It was such a great feeling to be on the Caspian Sea at last. The air was fresh, as was a layer of paint on the upper deck of the cargo ferry taking me to Azerbaijan. Due to high winds on the sea, the ferry took exactly three days to cross. Two of those three days we were anchored off the coast. But the food was good and the company even better. Half of the people I traveled with were Turkish truck drivers bringing their cargo home. The other half consisted of an Irish and Kiwi couple, a Spanish guy driving a van with his dog, a French Ducati rider, and a quiet Japanese man. Ducati is an Italian motorcycle manufacturer. The person I bonded with the most was the Spanish man, Ricardo. He is currently driving his van with his dog from Spain, across Russia, and then reversed course through Central Asia. The two of us talked a lot during the three day journey but when the ferry docked, I was only able to give him my email to keep in touch.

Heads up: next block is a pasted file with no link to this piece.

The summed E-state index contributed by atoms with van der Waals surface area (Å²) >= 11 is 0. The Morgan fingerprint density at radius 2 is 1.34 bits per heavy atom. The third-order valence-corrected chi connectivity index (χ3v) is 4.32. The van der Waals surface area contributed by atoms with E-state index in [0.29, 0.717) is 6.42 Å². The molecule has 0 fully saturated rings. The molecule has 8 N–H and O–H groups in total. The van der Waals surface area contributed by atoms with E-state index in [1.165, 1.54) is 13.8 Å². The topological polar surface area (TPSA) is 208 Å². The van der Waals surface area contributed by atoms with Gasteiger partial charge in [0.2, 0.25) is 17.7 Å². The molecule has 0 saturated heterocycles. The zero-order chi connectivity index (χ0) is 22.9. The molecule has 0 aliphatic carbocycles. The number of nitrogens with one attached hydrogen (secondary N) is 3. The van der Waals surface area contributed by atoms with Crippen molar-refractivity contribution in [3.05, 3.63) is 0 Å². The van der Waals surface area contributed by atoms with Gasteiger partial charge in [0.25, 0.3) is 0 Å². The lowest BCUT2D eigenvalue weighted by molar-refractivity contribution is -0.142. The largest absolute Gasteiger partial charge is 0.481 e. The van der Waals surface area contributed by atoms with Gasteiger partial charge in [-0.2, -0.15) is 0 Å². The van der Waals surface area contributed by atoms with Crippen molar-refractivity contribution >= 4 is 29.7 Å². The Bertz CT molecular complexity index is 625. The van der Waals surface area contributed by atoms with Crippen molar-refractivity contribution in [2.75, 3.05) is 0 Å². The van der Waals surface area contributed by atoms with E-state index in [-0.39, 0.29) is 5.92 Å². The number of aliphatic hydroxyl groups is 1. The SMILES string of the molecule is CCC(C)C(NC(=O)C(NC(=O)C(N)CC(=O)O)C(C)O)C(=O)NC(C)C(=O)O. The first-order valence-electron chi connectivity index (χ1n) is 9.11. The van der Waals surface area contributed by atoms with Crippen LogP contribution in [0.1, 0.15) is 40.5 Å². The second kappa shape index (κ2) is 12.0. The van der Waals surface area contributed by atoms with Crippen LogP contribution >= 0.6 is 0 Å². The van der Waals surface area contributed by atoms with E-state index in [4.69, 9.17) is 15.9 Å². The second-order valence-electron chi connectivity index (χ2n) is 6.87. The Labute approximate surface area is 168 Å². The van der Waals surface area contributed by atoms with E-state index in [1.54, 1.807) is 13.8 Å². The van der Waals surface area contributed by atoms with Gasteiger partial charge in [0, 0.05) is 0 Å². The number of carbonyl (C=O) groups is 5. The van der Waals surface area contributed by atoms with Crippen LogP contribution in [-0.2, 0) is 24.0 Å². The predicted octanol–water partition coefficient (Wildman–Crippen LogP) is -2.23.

I mentioned in my previous article that I had had phone troubles, so while I was in Aktau, I backed up all of my photos and videos. But I didn’t think the phone issues were that serious, so unfortunately I didn’t keep backing up photos while on the ferry. But it was a great experience. I’d recommend crossing the Caspian Sea to anyone traveling from the Caucasus to Central Asia or vice-versa.


4.pngTop to bottom: the last sunset on the ferry to Baku. Early in the morning as the ferry was docking in Azerbaijan. My motorbike and I at the mud volcanoes.

The ferry landed in the small town of Alat. Nearby, there were some mud volcanoes that were fun to check out. Unlike Yellowstone National Park in the USA, these mud volcanoes were spitting out cold water instead of boiling. This made it possible for some visitors to dip their fingers in. After that, I high-tailed it to Baku to fix my phone. This time I wasn’t so lucky. In order to fix it, I had to replace the entire motherboard, which meant losing everything. But the most important things like photos and videos were backed up. While the repairs were getting sorted out, I had some extra time to explore the city.




Top to bottom: In the middle of Old City with a view of the Flame Towers in the background. Homes inside the Old City. Bottom: A familiar face in the reflection?